Friday, October 26, 2007

Surgery, rounds 3 & 4

Rachel is home and doing really well. Christian drove her to Chapel Hill on Monday for her pre-op visit; her surgery was Tuesday morning. The surgery went well, but when they looked at her post-op CT scan, the doctors realized that because her inner ear anatomy is so strange, the electrodes didn't go into place like usual. They operated again on Wednesday morning to make the correction, and it seems like the problem is fixed. Rachel was not happy on Tuesday, but she has recovered very well. During each surgery Rachel has had a problem with leaking CSF (brain fluid) so we are watching her closely to be sure this doesn't continue, but otherwise she is fine. We came home on Thursday. She is playing, walking around, and eating normally. We won't know whether or not the implant is working until she is activated in a few weeks, so please continue to keep her in your prayers. We've been very pleased with our experience at UNC-Chapel Hill, with the doctors and the facility.

Saturday, October 20, 2007

This week....

Rachel's surgery is this week--hopefully her last. I just wanted to let everyone know. She goes in on Tuesday and if everything looks good, they'll replace the implant and she'll be activated and hearing again before Thanksgiving. Christian will drive her up to Chapel Hill on Monday, her surgery is on Tuesday, and they should be home on Wednesday, if all goes well.

Thursday, October 4, 2007

Five years and three weeks

Happy Birthday Hannah! Its hard to believe that I have four kids and the oldest is only five, but on the other hand, its hard to imagine a time before Hannah was in our family. She's a terrific big sister and a very special kid. Her kindergarten class took a field trip to see the animals at the county fair, so it was like the whole class got to celebrate with her. She especially liked the cotton candy. That night she got to pick her favorite dinner (grilled cheese sandwiches and tomato soup ) and blow out candles on her black forest cake.

Aaron is a happy, healthy, sleepy baby. I'm always amazed watching little babies grow. I love to see his little contented smiles. We took a picture of Aaron the other day holding his head up and looking around. He seems to have good control of his movement. He also slept a whole eight hours two nights ago, giving me my first uninterrupted night of sleep in months.

We are looking forward to having Jonathan and DeAnn and family come join us for Conference weekend, and next week, while Christian goes to Michigan on business, I'm taking the kids to see Marc and Marcy in Virginia. Oh, and I'll join Christian in Michigan for a few days for house hunting (by the way, were moving again! More details to come).

Wednesday, September 19, 2007

For once they got it right....

We have a new baby! And for those of you who like gory details, here's the story:
My sister-in-law, Marcy, took off work for a week to come help me with my kids. She came on Friday, Sept 7, and stayed through the 15th. Her husband, Marc, drove down twice to bring her here and take her back (its a 7-8 hr drive).
I really, really, really hate the last few weeks of pregnancy. I fully expected him to come early, but we had to wait, and wait, and wait, until he came on his actual due date. I didn't think that ever happened, but for once the doctors had it right. Aaron Stanley Green was born on September 12 at 7:24 am, and it was an "accidental" natural delivery (meaning, I wanted an epidural, planned for an epidural, and got Ambien instead...). I still say that it takes a very special type of person to choose a natural delivery, and I don't think I'm that kind of person.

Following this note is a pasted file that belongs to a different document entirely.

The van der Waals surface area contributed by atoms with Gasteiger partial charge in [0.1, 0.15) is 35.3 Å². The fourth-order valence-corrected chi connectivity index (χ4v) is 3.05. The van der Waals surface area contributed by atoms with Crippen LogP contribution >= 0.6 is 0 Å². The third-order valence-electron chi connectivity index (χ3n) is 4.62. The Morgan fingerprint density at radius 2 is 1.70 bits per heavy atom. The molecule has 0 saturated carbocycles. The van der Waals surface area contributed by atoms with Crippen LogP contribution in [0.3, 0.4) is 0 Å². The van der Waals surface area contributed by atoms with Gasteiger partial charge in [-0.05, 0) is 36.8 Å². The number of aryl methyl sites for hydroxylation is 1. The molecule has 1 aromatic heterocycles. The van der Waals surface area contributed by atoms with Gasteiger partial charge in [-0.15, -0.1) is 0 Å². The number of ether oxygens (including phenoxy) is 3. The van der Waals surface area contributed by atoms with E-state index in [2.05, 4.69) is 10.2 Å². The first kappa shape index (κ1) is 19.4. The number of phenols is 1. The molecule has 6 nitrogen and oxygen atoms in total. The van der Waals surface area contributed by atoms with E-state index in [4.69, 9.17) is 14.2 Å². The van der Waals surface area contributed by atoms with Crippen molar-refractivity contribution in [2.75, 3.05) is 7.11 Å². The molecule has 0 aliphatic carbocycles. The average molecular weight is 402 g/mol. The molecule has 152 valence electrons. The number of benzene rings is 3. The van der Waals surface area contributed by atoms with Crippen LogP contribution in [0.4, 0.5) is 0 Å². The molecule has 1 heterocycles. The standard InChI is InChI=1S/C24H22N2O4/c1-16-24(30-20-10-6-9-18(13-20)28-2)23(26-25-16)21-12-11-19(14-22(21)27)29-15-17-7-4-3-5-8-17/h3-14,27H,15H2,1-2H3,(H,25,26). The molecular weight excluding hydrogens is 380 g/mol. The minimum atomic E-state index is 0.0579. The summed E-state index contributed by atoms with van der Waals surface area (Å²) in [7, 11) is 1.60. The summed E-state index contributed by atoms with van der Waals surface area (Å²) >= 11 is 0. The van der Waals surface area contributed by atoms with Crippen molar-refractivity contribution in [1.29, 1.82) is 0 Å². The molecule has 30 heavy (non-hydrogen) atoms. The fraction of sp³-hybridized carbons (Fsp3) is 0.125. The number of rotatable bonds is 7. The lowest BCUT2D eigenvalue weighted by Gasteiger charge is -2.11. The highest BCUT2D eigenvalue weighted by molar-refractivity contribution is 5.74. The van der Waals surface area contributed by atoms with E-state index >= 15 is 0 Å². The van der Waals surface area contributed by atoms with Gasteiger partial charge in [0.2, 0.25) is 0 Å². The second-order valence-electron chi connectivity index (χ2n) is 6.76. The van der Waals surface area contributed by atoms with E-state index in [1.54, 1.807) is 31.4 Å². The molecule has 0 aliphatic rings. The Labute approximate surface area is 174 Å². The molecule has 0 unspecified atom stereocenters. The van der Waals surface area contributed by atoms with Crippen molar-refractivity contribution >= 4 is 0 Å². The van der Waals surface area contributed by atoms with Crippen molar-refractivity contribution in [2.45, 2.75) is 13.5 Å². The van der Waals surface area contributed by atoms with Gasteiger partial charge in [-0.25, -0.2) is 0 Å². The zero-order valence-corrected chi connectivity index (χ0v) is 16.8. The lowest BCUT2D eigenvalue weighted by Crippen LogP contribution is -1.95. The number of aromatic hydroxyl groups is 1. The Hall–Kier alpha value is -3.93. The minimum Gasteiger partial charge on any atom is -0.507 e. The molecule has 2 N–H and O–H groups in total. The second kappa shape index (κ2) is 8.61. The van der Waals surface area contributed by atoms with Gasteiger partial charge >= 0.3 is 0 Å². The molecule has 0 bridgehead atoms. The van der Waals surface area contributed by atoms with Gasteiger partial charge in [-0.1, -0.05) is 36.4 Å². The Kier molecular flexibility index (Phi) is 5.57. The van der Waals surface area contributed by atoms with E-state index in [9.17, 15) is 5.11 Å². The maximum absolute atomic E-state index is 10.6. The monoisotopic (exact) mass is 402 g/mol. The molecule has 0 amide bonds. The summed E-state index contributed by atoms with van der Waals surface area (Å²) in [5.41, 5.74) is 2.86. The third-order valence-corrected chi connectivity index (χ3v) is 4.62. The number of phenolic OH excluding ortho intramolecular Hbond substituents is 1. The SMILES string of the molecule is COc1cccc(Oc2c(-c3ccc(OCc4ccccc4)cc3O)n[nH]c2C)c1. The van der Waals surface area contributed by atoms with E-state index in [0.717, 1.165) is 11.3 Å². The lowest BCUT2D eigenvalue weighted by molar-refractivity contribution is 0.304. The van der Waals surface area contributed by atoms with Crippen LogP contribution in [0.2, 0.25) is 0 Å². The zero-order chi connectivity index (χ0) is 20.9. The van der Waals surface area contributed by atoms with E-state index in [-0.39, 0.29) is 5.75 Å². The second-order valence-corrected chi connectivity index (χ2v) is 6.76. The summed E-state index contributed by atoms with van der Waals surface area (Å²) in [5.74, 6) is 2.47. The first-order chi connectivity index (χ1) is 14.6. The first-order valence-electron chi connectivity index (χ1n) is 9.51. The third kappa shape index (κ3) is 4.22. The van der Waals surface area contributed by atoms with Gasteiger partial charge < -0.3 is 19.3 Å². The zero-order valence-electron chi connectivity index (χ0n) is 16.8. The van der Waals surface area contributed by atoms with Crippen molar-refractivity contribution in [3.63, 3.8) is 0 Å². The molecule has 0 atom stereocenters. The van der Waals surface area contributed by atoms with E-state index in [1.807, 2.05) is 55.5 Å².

The kids love having little Aaron at home! I worried about jealousy, or that I would be so overwhelmed and tired that I would have a difficult time, but things are going very smoothly. The girls love to comb Aaron's hair and all three enjoy holding him and giving him kisses. Aaron sleeps very well and we are working on having the breastfeeding go more smoothly. I feel better than I have for a very long time, and I have had several people tell me I look younger, now that I'm not pregnant.

A few days after Aaron was born, Christian's company had a family fun day at a local amusement park. Marc and Marcy were both with us, so we decided to go together (we even took Aaron, rather than have me stay home with him...). The kids loved the kiddie rides, and Marcy took Hannah on a real rollercoaster. It was really nice to spend a day as a family, and thankfully Aaron slept well.
We added a new slideshow to our webpage, and Marc and Marcy have posted pictures on their blog, if you are interested.
In other news, Rachel's surgery is scheduled for October 23. Her doctor says that she has healed nicely and we expect to have her new implant activated by the middle or end of November. She is back in preschool and really enjoys it.
Hannah is doing really well in Kindergarten. Her teachers say that she is bright and helpful and has good beginning reading skills.
Nathan is exercising his independence and, in true 2-year-old character, his favorite word/ASL phrase is "don't like!" He is a good helper and is very patient with all the changes going on at home right now.

Thursday, September 6, 2007

Just for fun

I noticed that our last few posts haven't been all that cheerful, so here's some fun photos of the kids from the last month.